In an open letter written to his daughter Juliet on her tenth birthday (published in A Devil’s Chaplain p242), Dawkins advises her to only accept beliefs supported by evidence. “Have you ever wondered how we know the things that we know?’ asks Dawkins. The answer, he says, is ‘evidence.’ Dawkins advises Juliet: Next time somebody tells you something that sounds important, think to yourself: ‘Is this the kind of thing that people probably know because of evidence? Or is it the kind of thing that people only believe because of tradition, authority or revelation?’ And next time somebody tells you that something is true, why not say to them: ‘What kind of evidence is there for that?’ And if they can’t give you a good answer, I hope you’ll think very carefully before you believe a word they say.”
   Now to claim that design cannot precede Darwinian evolution sounds like an important statement. So following Dawkins advice we should ask, where is the evidence. By Dawkins own admission there is no evidence. Again taking his own advice this sounds like justification for not listening to another word he says. It is not the purpose of this article to debate the issues raised by Dawkins, others have done that very ably. If you wish to take it further I recommend an excellent little book called ‘The Dawkins Letters’ by David Robertson. It contains a series of open letters written by David Robertson to Richard Dawkins. In commenting on ‘The God Delusion’, He summarises the flaws (almost too numerous to number) in Dawkins’ line of argument.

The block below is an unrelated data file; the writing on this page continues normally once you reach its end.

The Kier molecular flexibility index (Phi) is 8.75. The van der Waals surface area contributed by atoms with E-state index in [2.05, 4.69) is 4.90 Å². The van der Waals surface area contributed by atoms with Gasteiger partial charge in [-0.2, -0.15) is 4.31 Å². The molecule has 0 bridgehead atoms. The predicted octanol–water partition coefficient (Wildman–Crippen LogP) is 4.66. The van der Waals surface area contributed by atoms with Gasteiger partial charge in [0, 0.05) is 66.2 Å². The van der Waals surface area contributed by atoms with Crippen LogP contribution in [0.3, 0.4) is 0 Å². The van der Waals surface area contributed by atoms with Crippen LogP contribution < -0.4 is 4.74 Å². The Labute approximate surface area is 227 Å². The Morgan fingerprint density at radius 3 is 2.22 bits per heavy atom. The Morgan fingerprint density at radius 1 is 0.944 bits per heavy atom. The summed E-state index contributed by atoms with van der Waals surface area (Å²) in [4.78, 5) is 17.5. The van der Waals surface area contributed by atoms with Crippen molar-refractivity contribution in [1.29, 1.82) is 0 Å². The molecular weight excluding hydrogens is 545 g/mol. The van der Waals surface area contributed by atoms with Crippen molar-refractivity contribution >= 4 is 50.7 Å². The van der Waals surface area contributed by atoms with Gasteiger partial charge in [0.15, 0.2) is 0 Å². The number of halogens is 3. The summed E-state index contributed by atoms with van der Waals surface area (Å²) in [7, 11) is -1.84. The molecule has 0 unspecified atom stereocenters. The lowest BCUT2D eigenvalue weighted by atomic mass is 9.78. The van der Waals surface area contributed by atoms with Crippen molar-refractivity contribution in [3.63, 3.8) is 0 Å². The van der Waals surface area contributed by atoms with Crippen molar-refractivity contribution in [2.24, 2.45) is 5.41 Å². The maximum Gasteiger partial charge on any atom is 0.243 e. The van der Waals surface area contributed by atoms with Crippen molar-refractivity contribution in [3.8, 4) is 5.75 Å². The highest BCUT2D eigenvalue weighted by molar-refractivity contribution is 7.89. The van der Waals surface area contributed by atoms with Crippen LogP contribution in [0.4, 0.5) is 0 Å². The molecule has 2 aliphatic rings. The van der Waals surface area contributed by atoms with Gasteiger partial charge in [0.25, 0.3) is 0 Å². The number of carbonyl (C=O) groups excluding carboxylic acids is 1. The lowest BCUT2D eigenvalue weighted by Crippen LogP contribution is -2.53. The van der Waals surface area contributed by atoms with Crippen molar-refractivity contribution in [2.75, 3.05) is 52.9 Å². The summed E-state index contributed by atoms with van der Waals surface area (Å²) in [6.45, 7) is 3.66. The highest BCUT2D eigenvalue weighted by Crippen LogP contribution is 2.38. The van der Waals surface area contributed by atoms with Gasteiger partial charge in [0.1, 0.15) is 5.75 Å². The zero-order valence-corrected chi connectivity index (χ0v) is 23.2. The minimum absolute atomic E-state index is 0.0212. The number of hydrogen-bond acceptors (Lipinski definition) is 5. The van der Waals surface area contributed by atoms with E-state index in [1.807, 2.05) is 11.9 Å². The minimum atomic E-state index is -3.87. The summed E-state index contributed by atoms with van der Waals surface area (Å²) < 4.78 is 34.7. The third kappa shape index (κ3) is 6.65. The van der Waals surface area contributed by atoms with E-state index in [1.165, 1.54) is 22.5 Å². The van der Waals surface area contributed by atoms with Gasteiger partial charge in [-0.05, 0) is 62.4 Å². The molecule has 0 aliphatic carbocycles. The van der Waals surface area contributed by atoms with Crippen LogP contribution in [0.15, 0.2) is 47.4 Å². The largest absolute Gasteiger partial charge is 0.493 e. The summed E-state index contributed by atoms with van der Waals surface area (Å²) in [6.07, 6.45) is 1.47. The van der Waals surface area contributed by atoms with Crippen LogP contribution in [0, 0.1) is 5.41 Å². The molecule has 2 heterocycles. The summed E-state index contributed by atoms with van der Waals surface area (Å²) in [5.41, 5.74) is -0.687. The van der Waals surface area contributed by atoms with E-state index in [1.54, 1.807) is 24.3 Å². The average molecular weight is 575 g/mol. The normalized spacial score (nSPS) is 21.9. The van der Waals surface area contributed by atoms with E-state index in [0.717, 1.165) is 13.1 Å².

At the start of the book David Robertson comments that Richard Dawkins posted the first of the letters on his web site. Robertson was taken aback by the intensity of the vitriol expressed by some of the responses to his letter. It was clear that to many respondents the views of Richard Dawkins are above criticism.